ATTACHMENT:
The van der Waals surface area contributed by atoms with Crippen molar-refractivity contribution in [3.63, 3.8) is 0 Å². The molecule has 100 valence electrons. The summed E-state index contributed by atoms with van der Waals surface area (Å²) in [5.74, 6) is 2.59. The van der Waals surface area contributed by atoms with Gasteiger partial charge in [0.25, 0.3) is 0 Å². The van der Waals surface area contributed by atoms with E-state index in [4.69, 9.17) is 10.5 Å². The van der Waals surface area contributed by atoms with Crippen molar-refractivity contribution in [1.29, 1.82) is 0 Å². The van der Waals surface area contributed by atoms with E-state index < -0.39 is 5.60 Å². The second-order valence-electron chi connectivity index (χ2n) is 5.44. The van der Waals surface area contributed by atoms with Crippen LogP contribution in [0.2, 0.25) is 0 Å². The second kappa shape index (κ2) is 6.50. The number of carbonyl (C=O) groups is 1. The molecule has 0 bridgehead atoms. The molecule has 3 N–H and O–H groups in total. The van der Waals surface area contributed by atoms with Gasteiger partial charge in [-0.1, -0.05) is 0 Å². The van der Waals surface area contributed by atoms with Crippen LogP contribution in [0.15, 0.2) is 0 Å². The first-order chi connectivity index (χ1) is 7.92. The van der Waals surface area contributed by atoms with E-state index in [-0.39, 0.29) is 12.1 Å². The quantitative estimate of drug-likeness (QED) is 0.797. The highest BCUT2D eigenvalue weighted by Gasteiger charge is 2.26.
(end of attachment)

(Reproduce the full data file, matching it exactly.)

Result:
The van der Waals surface area contributed by atoms with Crippen molar-refractivity contribution in [3.63, 3.8) is 0 Å². The molecule has 100 valence electrons. The summed E-state index contributed by atoms with van der Waals surface area (Å²) in [5.74, 6) is 2.59. The van der Waals surface area contributed by atoms with Gasteiger partial charge in [0.25, 0.3) is 0 Å². The van der Waals surface area contributed by atoms with E-state index in [4.69, 9.17) is 10.5 Å². The van der Waals surface area contributed by atoms with Crippen molar-refractivity contribution in [1.29, 1.82) is 0 Å². The van der Waals surface area contributed by atoms with E-state index < -0.39 is 5.60 Å². The second-order valence-electron chi connectivity index (χ2n) is 5.44. The van der Waals surface area contributed by atoms with Crippen LogP contribution in [0.2, 0.25) is 0 Å². The second kappa shape index (κ2) is 6.50. The number of carbonyl (C=O) groups is 1. The molecule has 0 bridgehead atoms. The molecule has 3 N–H and O–H groups in total. The van der Waals surface area contributed by atoms with Gasteiger partial charge in [-0.1, -0.05) is 0 Å². The van der Waals surface area contributed by atoms with Crippen LogP contribution in [0.15, 0.2) is 0 Å². The first-order chi connectivity index (χ1) is 7.92. The van der Waals surface area contributed by atoms with E-state index in [-0.39, 0.29) is 12.1 Å². The quantitative estimate of drug-likeness (QED) is 0.797. The highest BCUT2D eigenvalue weighted by Gasteiger charge is 2.26.